How tech is changing the game for younger and marginalized farmers

2019-06-27T14:10:41+00:00June 27th, 2019|Categories: Insights|Tags: , , |0 Comments

 

New apps are not only bringing vital information to small farmers, they are increasingly driving their participation in a rich digital eco-system. Organizations like Lutheran World Relief (one of our partners) are working to make new technology available to farmers that would deliver science-based advice when they need it. With the average farmer in the developing world surpassing 60 years of age, these impactful technologies help engage younger farmers in productive ways. The early results are positive with improvements in quality, increased production, and reduced risks.

Producers often don’t have the latest knowledge for their farm enterprises, and technical assistance from extension agents is expensive and hard to scale, thus limiting  its impact on income and overall sustainability.

Mobile technology, increasingly available to remote communities, can be a scalable and more cost-effective vehicle for delivering technical training and market information to farmers. They no longer need to travel to get market prices or agronomic training and they can get timely pest and disease warnings. For women and ethnic minorities, using mobile tech for extension services and technical assistance can thus have a unique appeal. The next generation farmers who are innately drawn to mobile applications especially stand to gain from information and learning that can be shared this way. Entire communities can learn more, at minimal cost.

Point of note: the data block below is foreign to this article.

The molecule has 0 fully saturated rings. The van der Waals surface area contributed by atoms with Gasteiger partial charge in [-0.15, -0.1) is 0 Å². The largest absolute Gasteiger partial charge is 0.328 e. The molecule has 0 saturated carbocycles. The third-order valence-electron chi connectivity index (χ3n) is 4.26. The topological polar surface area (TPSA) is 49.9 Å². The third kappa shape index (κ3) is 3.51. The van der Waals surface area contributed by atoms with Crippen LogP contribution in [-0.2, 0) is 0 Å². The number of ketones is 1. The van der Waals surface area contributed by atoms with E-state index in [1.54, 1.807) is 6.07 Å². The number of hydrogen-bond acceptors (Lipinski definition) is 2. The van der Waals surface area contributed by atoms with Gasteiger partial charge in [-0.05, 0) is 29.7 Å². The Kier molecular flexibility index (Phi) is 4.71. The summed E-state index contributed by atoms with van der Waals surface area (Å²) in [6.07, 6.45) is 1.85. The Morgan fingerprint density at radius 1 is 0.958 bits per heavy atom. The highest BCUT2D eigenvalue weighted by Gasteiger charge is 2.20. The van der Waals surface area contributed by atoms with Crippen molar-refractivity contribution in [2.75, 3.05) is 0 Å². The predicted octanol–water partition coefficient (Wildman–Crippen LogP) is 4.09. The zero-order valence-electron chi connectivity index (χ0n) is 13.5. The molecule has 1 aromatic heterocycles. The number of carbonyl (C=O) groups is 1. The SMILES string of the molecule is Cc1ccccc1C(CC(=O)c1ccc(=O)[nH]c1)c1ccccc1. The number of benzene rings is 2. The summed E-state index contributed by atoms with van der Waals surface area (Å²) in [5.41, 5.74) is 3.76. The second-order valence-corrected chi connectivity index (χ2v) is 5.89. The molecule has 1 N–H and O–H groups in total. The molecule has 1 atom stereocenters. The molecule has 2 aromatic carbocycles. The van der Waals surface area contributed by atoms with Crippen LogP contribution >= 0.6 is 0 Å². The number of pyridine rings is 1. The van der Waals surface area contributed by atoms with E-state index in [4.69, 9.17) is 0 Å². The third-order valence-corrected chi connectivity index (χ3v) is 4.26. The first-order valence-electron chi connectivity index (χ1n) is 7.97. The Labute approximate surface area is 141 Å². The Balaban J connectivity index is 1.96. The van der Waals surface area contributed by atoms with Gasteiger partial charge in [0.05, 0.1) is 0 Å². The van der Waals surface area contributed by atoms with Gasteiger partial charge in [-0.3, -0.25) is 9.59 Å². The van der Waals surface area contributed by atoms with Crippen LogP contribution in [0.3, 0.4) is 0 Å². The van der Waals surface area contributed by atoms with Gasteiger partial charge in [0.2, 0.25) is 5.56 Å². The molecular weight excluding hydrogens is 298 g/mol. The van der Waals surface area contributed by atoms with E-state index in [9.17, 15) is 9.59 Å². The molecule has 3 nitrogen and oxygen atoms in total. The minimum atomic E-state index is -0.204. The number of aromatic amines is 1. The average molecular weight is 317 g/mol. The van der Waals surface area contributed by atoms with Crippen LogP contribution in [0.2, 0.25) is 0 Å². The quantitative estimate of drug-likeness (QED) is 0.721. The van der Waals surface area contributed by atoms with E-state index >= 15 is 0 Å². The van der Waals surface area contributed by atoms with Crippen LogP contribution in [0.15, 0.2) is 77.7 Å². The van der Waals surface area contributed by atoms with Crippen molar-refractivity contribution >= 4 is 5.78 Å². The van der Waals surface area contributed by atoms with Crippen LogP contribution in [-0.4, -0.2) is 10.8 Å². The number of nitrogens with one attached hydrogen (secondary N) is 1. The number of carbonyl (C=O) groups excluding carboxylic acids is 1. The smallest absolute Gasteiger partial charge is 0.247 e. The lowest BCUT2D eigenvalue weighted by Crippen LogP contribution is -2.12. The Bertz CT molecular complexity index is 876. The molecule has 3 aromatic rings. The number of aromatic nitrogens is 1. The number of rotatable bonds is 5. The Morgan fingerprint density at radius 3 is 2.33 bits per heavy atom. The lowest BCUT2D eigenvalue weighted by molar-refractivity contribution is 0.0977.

Lutheran World Relief’s Mobile Farmer app is a solution that can overcome the geographic isolation of many small farmers and deliver encyclopedic knowledge even offline. As LWR combines this with a bilateral data exchange functionality, they create a ‘multi-logue’ between market actors.

COSA is collaborating with LWR and with several partners on these efforts. With our rigorous metrics, the performance of the technology can be improved constantly and its effects can be more readily measured. It is part of our commitment to advancing the democratization of data. A vibrant and farmer-centric digital ecosystem can directly engage farmers to improve their livelihoods. We are at the beginning of scalable technologies for small farmers and already we are gratified to see more and  more tech-enabled platforms, such as the African initiative on big data and precision farming for small farmers that we wrote about recently.   

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